For the guy on page 1 that said you need to get out of the way of 18 wheelers barreling down on you.
      80mph is more than most 18 wheelers would ever drive, especially in a merge.
      And since the car in question here is a focus, not sure how much extra juice you are going to get at 80mph by flooring it anyway.

      I really think the idea is brilliant, and gps assisted speed limited as suggested above, would make it perfect.
      Even better if you owned a mustang and let your kid drive it. Ya, bad idea to let your kid drive your mustang, but it this limiter makes a bad decision a little less bad.

      BTW, some kids do what they like behind the wheel, regardless of parental teaching.
      • 6 Years Ago
      Dont you mean SYNC
      But i think its a very good idea.
      When you cant drive faster than 85 when youre beginning driving it wears off on you.
      • 6 Years Ago
      To the people that support speed limiters: Why are you here? This is a car blog. We love cars. Fast cars, pretty cars, ugly cars, new cars, crappy cars, car racing, the list goes on. Putting a limiter on a car is absolute blasphemy. How can you consider yourself a car lover and advocate a mandatory speed limiter?
        • 6 Years Ago
        Maybe we love our kids and technology too?
        • 6 Years Ago
        Love of cars is totally different from the love of BREAKING THE LAW. You do realize that's what you do, right???
        Like I said before, you want to race on a track, that should involve special training and a special key that get used only at the track.
        • 6 Years Ago
        Because, unlike you, we read articles.
      • 6 Years Ago
      Being 21 I know how teenagers drive because I still do from time to time, but I like to think I drive responsibly. I was taught how to drive around a farm at age 9 and when I got a learners permit I was taught how to drive by my parents. In Iowa they require you to take drivers education if you want your license before 18 and I took that aswell. I feel that this feature is just taking the responsibility of teaching kids how to drive responibly. My first vehicle was a 79 GMC sierra with a V8. I drove it and I drove it hard but I learned how to drive responsibly in it. This feature takes out distractions that they need to learn. Teenagers need to learn to watch the fuel gage, watch the speed-o-meter, and to put on a seatbelt by themselves without having dings and flashing lights remind them. People do not learn by having things tell them, they learn by forgetting and then remembering.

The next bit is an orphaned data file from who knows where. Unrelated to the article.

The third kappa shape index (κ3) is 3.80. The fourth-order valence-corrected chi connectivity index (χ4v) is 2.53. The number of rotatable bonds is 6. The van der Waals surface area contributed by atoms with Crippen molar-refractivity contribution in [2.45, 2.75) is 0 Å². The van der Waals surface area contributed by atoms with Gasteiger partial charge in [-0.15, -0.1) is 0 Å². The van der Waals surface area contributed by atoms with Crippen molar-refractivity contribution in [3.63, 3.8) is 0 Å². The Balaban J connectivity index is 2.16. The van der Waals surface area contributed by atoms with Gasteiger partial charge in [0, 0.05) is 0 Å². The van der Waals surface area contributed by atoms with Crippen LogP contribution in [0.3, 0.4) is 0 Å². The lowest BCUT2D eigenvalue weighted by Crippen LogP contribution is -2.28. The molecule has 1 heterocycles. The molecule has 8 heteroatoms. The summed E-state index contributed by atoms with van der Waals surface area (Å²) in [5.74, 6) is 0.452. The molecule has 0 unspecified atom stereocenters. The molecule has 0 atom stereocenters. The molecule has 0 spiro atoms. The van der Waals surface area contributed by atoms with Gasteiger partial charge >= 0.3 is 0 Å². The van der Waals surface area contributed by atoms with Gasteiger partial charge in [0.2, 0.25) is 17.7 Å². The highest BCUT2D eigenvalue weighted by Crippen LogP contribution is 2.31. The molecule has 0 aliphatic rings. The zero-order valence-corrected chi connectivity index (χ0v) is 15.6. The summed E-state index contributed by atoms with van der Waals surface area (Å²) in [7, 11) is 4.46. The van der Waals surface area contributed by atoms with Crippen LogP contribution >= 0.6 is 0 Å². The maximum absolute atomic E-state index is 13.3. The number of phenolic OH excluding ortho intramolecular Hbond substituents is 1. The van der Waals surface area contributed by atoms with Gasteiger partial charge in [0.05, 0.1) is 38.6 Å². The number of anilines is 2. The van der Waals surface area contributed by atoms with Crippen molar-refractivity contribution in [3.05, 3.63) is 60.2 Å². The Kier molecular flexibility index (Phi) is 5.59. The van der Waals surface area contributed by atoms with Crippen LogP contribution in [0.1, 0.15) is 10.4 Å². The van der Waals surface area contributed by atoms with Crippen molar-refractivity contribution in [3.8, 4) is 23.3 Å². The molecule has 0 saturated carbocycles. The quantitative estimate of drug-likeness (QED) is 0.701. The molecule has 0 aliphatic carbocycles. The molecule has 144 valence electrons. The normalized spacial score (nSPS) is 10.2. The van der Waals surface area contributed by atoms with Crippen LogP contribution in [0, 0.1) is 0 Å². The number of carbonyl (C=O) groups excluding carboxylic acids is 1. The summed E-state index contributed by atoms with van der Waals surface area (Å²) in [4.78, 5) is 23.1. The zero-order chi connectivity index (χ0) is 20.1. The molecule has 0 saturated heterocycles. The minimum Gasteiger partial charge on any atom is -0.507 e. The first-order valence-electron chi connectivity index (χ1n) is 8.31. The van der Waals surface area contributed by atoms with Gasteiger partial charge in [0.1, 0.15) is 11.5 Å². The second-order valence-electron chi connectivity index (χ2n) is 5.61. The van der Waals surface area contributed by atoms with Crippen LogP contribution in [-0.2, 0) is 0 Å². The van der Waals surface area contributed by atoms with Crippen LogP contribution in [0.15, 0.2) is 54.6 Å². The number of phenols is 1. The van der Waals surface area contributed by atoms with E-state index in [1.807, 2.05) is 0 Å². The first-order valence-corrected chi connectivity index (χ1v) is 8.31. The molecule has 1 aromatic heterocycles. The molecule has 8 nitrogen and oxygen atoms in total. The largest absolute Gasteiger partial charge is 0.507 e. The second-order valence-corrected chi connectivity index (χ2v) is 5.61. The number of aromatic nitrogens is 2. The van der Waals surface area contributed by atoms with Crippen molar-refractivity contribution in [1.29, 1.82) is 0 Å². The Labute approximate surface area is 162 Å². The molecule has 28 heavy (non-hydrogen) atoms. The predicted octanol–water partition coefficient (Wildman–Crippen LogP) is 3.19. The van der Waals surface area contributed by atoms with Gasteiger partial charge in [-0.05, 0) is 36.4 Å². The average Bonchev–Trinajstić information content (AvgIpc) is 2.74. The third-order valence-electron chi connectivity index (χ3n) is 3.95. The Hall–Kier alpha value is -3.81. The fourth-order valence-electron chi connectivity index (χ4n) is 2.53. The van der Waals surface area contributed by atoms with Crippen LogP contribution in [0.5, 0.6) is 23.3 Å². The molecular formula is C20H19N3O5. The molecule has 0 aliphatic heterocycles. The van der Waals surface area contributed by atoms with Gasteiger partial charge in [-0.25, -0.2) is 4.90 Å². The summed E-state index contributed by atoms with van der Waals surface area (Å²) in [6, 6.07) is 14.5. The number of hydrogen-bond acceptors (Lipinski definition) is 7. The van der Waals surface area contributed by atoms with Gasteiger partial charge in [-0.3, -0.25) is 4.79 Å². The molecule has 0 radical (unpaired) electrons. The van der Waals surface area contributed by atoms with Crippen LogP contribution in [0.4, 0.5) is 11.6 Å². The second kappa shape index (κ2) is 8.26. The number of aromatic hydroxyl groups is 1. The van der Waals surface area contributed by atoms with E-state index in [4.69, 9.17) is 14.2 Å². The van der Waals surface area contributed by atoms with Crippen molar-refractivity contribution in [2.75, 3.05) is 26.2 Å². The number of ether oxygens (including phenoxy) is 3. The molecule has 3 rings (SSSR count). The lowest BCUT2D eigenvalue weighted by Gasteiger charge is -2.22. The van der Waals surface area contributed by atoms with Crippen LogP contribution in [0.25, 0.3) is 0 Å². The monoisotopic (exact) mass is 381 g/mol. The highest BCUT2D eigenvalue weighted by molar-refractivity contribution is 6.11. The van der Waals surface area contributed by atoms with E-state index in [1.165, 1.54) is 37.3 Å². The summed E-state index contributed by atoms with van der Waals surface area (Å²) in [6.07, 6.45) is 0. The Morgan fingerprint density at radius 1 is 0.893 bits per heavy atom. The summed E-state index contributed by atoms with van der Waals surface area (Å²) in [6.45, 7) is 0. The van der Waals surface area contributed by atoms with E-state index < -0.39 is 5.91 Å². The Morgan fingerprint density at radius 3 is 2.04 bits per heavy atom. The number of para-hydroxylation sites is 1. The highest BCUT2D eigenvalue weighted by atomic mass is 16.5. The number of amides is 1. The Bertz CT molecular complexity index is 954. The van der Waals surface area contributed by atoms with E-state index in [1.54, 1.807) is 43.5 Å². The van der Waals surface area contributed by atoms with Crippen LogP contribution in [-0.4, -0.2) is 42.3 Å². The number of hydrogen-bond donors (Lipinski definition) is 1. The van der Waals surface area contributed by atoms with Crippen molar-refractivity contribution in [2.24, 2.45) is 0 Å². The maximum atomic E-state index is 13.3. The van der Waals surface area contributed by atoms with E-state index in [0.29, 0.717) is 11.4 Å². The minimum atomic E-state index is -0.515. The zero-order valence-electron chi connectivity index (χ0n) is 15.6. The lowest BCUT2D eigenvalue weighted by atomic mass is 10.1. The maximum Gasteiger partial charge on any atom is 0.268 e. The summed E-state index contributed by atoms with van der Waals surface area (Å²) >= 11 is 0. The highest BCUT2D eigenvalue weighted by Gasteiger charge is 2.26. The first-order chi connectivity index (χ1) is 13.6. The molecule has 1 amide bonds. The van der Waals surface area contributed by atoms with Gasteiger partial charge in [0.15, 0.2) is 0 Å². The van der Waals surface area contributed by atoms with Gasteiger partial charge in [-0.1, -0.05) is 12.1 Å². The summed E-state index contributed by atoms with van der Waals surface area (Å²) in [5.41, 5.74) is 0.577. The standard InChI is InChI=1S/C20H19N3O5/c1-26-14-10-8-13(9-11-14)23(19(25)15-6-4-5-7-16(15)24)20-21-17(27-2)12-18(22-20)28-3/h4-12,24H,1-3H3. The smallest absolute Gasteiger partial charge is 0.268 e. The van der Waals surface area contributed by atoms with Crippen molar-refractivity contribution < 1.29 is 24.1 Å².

• 6 Years Ago
      This is what's wrong with America;


      First off, you're merging on the highway; YOU DON'T HAVE THE RIGHT OF WAY. If you're so worried about your kids safety, teach them the proper way of how to drive (such as yielding to oncoming traffic when merging on a highway). Inexperienced drivers should never be in a rush when driving, and parents that are complaining about this speed limiter are just lame.

      • 6 Years Ago
      For every technology there is someone who can figure out how to bypass it. It will help, but within a few weeks of being out I bet you there are blogs of how to hack it.
      • 6 Years Ago
      Aside from the stereo volume restrictions, shouldn't the same rules be applied to the parents as well? Like maximum speed restrictions (I doubt people take Focuses to a race track), or seat belt alerts?
        • 6 Years Ago
        What if your kid had to rush someone to the hospital?? There is no reason for YOU to speed, that couldn't be applied to your child. In other words, there are not that many reason for ALL cars to have max speed limits closer to what's on the roads. Which would probably be 85.
        You want to drag race at a track, that should involve some sort of driver education and special key that can only be used at a track.
        • 6 Years Ago
        Not sure where you live but 911 response time is not universal!! And you make the make the assumption that the person will have a cell phone or that you somewhere with a single.....
        • 6 Years Ago
        There are more reasons that a parent would speed than a kid. Imagine an emergency situation where someone had to be rushed to the hospital. Not that I condone reckless driving (especially in a Ford Focus) but I could see that being legit. And what if someone wanted to mod one and take it to the drag strip? 16.87@80.00MPH.

        Speed limiters on normal cars would NOT fly. They wouldn't sell nearly as many.
      • 6 Years Ago
      I can't really say it is a bad idea and I guess it is pretty unique.